Glimpses of Grace in Homemaking

October 5, 2012 · 25 comments

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by Gloria Furman

Even when a homemaker is continually serving the Lord by caring for her family, guests, and visitors, it’s tempting to feel like this work is in rooted in a pointless cycle.

Dusting baseboards, taking out the trash, balancing the grocery budget, mopping spills– the list of perpetual tasks goes on and on.

Folding the same towels over and over again becomes a loathsome duty when my work is not unto the Lord. I groan like the writer of Ecclesiastes that my days “are full of sorrow” and my work “is a vexation” (Eccl. 2:23). Sometimes I collapse onto my pillow at night and I rehearse tomorrow’s list, adding the left-overs and do-overs from today’s list. Worries and weariness threaten to overwhelm me and even in the night my heart doesn’t rest.

How often I forget that the presence of housework is evidence that the Lord has blessed my home with life!

When I’m dishing up a hefty serving of the bread of anxious toil it’s helpful to remember God’s mercy and faithfulness.

This kind of forgetfulness seems like an innocent and passive thing. But most times I forget God’s faithfulness it’s because I’m fixated on a promise that the world has offered to me.

Empty promises sound wise and hope-full:

  • There’s Apathy: “Oh well. Whatever.” I declare emancipation from the obligation to take care of my home. I shrug off my responsibilities, revel in my guilt-free-ness and duty-free-ness, and scoff at the idea of making an effort.
  • And there’s Control: “More! Better!” I sentence myself to additional, self-imposed expectations to tighten my rein of control on the chaos. I stack up these unreasonable expectations next to my pride, measuring myself up to see if I’m enough.

The world’s empty promises appear like a passive dew, watering the roots of bitterness as they wedge their way deeper into our hearts. Of course, there are other empty promises out there masquerading as the solution to facing the daily grind. None of the things we’re tempted with are new. Recall what Paul said over two thousand years ago,

“No temptation has overtaken you that is not common to man. God is faithful, and he will not let you be tempted beyond your ability, but with the temptation he will also provide the way of escape, that you may be able to endure it” (1 Cor. 10:13).

About one hundred and fifty years ago, homemaker and songwriter Annie Hawks felt that she needed the Lord in order to persevere in her work as a homemaker.

Annie wrote:

“One day as a young wife and mo­ther of 37 years of age, I was bu­sy with my reg­u­lar house­hold tasks. Sud­den­ly, I be­came so filled with the sense of near­ness to the Mast­er that, won­der­ing how one could live with­out him, either in joy or pain, these words, ‘I Need Thee Ev­e­ry Hour,’ were ush­ered in­to my mind, the thought at once tak­ing full pos­sess­ion of me.”

Annie knew that God did not leave her to the mundane business of homemaking without any hope or help. She understood that the assuring presence of the Lord was hers every hour she needed him– which was, indeed, every hour:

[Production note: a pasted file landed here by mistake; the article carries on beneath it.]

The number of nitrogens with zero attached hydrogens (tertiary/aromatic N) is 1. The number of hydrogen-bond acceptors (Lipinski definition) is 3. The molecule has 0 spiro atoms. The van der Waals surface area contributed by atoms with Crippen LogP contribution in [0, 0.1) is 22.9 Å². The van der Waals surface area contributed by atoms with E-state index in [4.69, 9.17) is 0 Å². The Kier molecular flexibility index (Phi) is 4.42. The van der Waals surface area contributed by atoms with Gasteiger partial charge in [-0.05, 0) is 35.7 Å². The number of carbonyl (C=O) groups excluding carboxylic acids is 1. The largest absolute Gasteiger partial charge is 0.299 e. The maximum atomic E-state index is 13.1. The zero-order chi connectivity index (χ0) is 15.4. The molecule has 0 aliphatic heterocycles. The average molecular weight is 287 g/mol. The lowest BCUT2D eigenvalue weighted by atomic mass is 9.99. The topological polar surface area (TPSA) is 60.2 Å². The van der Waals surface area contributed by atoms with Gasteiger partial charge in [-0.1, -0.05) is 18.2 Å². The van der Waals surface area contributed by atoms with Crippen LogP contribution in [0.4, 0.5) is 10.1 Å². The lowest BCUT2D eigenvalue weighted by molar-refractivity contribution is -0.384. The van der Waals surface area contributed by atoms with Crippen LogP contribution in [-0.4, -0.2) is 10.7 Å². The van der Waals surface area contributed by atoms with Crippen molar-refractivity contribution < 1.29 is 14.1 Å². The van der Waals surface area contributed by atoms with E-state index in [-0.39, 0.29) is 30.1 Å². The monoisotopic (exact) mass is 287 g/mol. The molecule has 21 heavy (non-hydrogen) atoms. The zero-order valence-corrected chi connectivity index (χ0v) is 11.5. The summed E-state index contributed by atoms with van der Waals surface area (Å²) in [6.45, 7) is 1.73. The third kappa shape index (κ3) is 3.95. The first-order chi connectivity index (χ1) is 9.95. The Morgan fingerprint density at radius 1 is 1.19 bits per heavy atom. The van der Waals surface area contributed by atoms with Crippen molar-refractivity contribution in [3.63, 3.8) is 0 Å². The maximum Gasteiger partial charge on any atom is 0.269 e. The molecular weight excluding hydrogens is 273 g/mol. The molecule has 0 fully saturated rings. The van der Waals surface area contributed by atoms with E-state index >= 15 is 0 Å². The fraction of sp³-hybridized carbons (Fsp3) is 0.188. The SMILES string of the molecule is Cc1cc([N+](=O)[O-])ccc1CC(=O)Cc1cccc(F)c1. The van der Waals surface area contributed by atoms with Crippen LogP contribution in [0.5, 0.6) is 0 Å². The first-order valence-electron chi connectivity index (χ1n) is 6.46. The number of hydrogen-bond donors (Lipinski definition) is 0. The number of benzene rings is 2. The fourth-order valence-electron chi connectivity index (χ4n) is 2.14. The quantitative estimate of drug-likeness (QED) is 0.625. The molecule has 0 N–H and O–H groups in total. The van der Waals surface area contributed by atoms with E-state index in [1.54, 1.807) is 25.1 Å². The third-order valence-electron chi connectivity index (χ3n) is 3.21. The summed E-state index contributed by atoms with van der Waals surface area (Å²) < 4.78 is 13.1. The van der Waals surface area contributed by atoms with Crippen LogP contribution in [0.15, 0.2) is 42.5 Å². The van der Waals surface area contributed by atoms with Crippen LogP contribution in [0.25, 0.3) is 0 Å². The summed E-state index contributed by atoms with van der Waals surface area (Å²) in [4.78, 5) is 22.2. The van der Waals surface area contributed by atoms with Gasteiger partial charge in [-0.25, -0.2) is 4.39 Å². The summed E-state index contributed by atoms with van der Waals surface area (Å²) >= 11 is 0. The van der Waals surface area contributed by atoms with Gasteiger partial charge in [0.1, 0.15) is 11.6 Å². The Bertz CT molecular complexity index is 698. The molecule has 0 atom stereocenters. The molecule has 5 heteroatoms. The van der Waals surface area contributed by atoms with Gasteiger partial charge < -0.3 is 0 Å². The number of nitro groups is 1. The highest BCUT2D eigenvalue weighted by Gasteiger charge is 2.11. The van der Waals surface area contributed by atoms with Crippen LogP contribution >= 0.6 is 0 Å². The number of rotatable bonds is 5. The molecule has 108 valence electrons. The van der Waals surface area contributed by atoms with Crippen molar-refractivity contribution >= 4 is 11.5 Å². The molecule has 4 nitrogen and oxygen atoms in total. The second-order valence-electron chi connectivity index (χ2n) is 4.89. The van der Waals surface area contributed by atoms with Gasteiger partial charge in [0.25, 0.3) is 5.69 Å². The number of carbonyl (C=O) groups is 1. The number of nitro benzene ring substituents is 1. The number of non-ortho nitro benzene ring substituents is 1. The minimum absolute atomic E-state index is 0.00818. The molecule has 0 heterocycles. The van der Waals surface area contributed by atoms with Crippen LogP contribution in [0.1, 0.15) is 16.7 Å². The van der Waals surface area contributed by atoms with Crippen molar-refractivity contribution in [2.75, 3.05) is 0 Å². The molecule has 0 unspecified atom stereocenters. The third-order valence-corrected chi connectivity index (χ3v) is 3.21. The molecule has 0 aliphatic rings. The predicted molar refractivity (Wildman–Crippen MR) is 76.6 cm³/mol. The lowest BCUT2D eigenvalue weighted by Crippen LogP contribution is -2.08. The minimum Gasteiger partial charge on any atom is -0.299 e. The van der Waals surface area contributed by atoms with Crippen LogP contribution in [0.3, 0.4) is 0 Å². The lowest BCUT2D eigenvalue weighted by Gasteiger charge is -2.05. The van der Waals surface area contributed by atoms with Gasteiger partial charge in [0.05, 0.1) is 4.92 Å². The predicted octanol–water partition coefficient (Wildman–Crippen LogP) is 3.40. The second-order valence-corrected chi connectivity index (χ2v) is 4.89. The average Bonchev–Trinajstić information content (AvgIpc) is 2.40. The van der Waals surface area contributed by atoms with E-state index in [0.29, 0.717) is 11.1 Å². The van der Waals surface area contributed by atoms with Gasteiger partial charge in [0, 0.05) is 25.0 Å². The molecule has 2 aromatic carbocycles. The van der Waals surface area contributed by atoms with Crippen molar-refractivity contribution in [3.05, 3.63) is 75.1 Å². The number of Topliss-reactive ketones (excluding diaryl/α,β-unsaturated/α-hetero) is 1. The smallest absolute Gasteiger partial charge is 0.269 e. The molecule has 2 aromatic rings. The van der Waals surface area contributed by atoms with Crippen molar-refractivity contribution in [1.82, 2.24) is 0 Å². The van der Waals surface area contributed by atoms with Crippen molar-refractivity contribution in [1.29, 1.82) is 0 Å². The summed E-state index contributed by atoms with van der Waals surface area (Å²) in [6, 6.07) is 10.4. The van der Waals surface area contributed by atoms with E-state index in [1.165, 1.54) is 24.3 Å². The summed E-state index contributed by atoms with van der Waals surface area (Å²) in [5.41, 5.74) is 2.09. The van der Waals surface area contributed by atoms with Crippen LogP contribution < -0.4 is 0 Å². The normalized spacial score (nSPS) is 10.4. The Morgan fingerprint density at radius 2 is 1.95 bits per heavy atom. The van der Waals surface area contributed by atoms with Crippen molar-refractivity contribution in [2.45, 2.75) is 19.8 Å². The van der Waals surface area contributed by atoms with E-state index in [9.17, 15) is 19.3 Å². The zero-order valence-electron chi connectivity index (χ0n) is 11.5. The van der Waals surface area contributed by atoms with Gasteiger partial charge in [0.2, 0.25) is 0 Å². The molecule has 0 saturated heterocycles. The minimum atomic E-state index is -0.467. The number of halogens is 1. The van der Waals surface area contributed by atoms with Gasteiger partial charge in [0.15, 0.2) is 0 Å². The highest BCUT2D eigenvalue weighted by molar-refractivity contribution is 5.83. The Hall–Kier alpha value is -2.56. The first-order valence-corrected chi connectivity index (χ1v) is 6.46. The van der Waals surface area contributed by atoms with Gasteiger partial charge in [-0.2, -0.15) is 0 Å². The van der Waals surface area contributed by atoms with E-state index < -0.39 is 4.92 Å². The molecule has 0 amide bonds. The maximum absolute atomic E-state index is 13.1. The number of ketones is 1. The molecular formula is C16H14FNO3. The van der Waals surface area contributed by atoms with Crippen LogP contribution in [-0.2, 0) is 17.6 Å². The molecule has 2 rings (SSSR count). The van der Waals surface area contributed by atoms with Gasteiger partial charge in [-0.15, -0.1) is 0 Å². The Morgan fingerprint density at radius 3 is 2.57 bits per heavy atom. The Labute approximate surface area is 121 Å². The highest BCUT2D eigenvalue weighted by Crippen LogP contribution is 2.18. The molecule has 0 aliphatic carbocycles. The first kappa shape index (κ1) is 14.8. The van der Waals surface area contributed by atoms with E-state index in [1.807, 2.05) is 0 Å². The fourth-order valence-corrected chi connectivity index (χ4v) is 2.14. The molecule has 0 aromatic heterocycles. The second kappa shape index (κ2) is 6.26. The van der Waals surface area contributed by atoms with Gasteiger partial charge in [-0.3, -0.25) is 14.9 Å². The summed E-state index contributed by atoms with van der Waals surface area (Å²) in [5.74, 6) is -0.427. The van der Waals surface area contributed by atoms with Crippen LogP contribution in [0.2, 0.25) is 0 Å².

I need Thee every hour,
Most gracious Lord;
No tender voice like Thine
Can peace afford.

A weary homemaker might look to many fake saviors for peace and help. But the God who alone has immortality, who dwells in unapproachable light, whom no one has ever seen or can see, and to whom belongs all honor and eternal dominion (1 Tim. 6:16), tells us to seek his face.

  • “Seek the Lord and his strength; seek his presence continually!” (Ps. 105:4).
  • “You have said, ‘Seek my face.’ My heart says to you, ‘Your face, Lord, do I seek’” (Ps. 27:8).

The joy of an artfully-decorated cake is short-lived. The dust eventually settles on an idyllic living room. The elements of our home that bring us delight are good things, but they are only created things. They are shadows, reflections, glory-refractors, if you will. Look closely– focus– with the eyes of your heart. Do you see the glimpses of God’s grace? Your work is a gift… that means that above all joys the highest joy to be enjoyed is the Giver.

And he is worthy of your worship this hour and every hour.

In the Lord’s presence there is joy with a magnitude and endurance that our finite minds can hardly fathom because it’s full and it’s forever.

When our work in the home is unto the Lord, through the Lord, and for the Lord, we find that he does not fail to satisfy us. And when our hearts struggle to feel this is true, we declare by faith, “Whom have I in heaven but you? And there is nothing on earth that I desire besides you” (Ps. 73:25).

Related Link:

  • Indelible Grace has arranged a great track for Annie’s song that you can listen to here (Track #14).

ABOUT THE WRITER
Gloria (@gloriafurman) is mostly from Texas. In 2008 she moved to the Middle East with her husband Dave to plant Redeemer Church of Dubai. They have three fun kiddos and Gloria enjoys serving the ladies in her community as a doula. Gloria is the author of Glimpses of Grace: Treasuring the Gospel in Your Home (Crossway 2013).

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{ 14 comments… read them below or add one }

1 Kim Shay October 5, 2012 at 2:23 pm

My house is clean all the time now that my children are all out of the house. Some days, I don’t utter a word for hours unless it’s to reprimand the dog. When they come home, it is noisy chaos and my clean home instantaneously becomes filled with clutter. Those moments are when I am reminded what a blessing the return of those children is. The housework no longer reminds me of my blessing; the mess does.

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2 Lindsey Carlson October 5, 2012 at 5:53 pm